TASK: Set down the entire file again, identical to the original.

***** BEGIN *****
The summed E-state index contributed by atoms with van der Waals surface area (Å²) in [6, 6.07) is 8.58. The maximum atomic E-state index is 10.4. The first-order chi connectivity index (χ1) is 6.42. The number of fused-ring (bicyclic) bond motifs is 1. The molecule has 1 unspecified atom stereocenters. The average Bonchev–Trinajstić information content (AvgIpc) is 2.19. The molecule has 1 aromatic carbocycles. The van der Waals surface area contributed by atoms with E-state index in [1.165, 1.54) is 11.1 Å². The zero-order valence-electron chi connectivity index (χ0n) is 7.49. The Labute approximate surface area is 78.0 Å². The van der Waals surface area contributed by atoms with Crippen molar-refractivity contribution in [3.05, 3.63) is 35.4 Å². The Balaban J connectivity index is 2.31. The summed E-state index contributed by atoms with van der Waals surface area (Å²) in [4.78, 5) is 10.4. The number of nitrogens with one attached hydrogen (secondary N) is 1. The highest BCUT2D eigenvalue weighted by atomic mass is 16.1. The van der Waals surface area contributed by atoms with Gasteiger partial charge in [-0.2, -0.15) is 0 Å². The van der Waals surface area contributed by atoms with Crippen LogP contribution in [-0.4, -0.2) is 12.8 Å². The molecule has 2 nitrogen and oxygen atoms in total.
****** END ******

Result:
The summed E-state index contributed by atoms with van der Waals surface area (Å²) in [6, 6.07) is 8.58. The maximum atomic E-state index is 10.4. The first-order chi connectivity index (χ1) is 6.42. The number of fused-ring (bicyclic) bond motifs is 1. The molecule has 1 unspecified atom stereocenters. The average Bonchev–Trinajstić information content (AvgIpc) is 2.19. The molecule has 1 aromatic carbocycles. The van der Waals surface area contributed by atoms with E-state index in [1.165, 1.54) is 11.1 Å². The zero-order valence-electron chi connectivity index (χ0n) is 7.49. The Labute approximate surface area is 78.0 Å². The van der Waals surface area contributed by atoms with Crippen molar-refractivity contribution in [3.05, 3.63) is 35.4 Å². The Balaban J connectivity index is 2.31. The summed E-state index contributed by atoms with van der Waals surface area (Å²) in [4.78, 5) is 10.4. The number of nitrogens with one attached hydrogen (secondary N) is 1. The highest BCUT2D eigenvalue weighted by atomic mass is 16.1. The van der Waals surface area contributed by atoms with Gasteiger partial charge in [-0.2, -0.15) is 0 Å². The van der Waals surface area contributed by atoms with Crippen LogP contribution in [-0.4, -0.2) is 12.8 Å². The molecule has 2 nitrogen and oxygen atoms in total.